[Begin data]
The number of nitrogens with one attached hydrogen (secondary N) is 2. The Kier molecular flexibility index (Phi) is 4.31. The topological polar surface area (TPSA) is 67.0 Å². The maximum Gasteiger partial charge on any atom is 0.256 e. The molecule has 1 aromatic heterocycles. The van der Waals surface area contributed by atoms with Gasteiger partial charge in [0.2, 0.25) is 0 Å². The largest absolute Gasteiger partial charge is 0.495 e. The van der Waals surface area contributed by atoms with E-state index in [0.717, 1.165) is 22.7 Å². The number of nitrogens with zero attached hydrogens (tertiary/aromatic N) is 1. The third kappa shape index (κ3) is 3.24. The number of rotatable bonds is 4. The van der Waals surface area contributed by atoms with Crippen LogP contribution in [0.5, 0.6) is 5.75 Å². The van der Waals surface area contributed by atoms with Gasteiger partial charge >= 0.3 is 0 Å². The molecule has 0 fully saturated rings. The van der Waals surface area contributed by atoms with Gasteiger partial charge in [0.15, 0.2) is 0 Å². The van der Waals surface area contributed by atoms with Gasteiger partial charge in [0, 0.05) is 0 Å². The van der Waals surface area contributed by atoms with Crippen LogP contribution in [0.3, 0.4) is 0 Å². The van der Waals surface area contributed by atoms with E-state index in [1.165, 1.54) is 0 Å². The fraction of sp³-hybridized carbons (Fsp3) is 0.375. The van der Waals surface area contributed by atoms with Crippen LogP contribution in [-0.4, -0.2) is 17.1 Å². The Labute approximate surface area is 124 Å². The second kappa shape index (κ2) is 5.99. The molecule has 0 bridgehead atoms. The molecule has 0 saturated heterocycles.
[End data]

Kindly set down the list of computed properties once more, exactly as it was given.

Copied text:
The number of nitrogens with one attached hydrogen (secondary N) is 2. The Kier molecular flexibility index (Phi) is 4.31. The topological polar surface area (TPSA) is 67.0 Å². The maximum Gasteiger partial charge on any atom is 0.256 e. The molecule has 1 aromatic heterocycles. The van der Waals surface area contributed by atoms with Gasteiger partial charge in [0.2, 0.25) is 0 Å². The largest absolute Gasteiger partial charge is 0.495 e. The van der Waals surface area contributed by atoms with E-state index in [0.717, 1.165) is 22.7 Å². The number of nitrogens with zero attached hydrogens (tertiary/aromatic N) is 1. The third kappa shape index (κ3) is 3.24. The number of rotatable bonds is 4. The van der Waals surface area contributed by atoms with Crippen LogP contribution in [0.5, 0.6) is 5.75 Å². The van der Waals surface area contributed by atoms with Gasteiger partial charge >= 0.3 is 0 Å². The molecule has 0 fully saturated rings. The van der Waals surface area contributed by atoms with Gasteiger partial charge in [0.15, 0.2) is 0 Å². The van der Waals surface area contributed by atoms with Gasteiger partial charge in [0, 0.05) is 0 Å². The van der Waals surface area contributed by atoms with Crippen LogP contribution in [0.3, 0.4) is 0 Å². The van der Waals surface area contributed by atoms with E-state index in [1.165, 1.54) is 0 Å². The fraction of sp³-hybridized carbons (Fsp3) is 0.375. The van der Waals surface area contributed by atoms with Crippen LogP contribution in [-0.4, -0.2) is 17.1 Å². The Labute approximate surface area is 124 Å². The second kappa shape index (κ2) is 5.99. The molecule has 0 bridgehead atoms. The molecule has 0 saturated heterocycles.